CryptoLocker holds users to ransom for their personal files

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Secure MoneyA ransomware device named CryptoLocker encrypts users personal files and demands money for them to be unlocked. Whilst ransomware is not a new tactic in the cyber criminal world is has seen a stark resurgence in recent weeks.

What’s more, while you will no longer be able open, read or view your files, anyone with the decryption key could easily do so. That means any of your documents containing passwords or personal information, along with your photos and videos, could potentially be accessed by cyber-criminals – and although there is no evidence of encrypted files being uploaded or sold on for this purpose at the moment, it is theoretically possible. This could lead to a stark rise in identity theft.

CryptoLocker is not technically a virus but instead a sophisticated piece of software. Many people come under attack from visiting website or opening seemingly legitimate e-mails.

Ryan Rubin, MD of global risk consultancy Protiviti, says: “CryptoLocker has been designed to make money using well-known, publicly available cryptography algorithms that were developed by governments and other legitimate bodies. Unless you have the key, you simply cannot unlock the data that is encrypted.”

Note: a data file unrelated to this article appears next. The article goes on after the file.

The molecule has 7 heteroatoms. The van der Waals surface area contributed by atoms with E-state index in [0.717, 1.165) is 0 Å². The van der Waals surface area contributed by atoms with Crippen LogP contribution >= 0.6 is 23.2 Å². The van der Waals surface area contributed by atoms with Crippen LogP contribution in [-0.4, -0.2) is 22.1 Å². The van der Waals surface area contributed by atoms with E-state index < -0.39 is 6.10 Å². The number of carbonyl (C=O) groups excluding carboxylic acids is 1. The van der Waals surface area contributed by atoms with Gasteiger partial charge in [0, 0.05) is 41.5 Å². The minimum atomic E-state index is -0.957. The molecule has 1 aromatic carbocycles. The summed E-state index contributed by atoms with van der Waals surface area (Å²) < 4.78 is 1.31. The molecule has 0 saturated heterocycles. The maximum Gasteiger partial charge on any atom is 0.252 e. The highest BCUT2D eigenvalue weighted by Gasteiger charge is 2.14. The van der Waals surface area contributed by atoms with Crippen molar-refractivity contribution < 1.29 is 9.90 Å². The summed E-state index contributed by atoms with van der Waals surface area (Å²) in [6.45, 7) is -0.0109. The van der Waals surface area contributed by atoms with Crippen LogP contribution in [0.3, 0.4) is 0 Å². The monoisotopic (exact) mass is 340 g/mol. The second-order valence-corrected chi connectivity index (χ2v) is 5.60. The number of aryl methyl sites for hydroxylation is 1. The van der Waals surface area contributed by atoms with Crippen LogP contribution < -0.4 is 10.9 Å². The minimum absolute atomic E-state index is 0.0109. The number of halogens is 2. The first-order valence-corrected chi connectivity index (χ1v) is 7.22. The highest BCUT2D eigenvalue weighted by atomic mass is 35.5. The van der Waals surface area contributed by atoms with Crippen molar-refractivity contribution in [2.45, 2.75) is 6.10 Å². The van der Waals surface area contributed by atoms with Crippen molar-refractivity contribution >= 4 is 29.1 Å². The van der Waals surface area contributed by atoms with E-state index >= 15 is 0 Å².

The malware downloads the public key on to your computer, but the private key is kept on the cybercriminals’ “command and control” servers and cannot be found or recovered on your computer.

The CryptoLocker is used specifically to make money for cyber criminal gangs. Users have been urged to not pay the ransom. The ransom is requested in bitcoin as the online currency is almost entirely untraceable.

This week Massachusetts police have admitted to paying a bitcoin ransom after CryptoLocker. Whilst no data was stolen the FBI are now investigating the infection of the police computers.

See the full story on the Guardian

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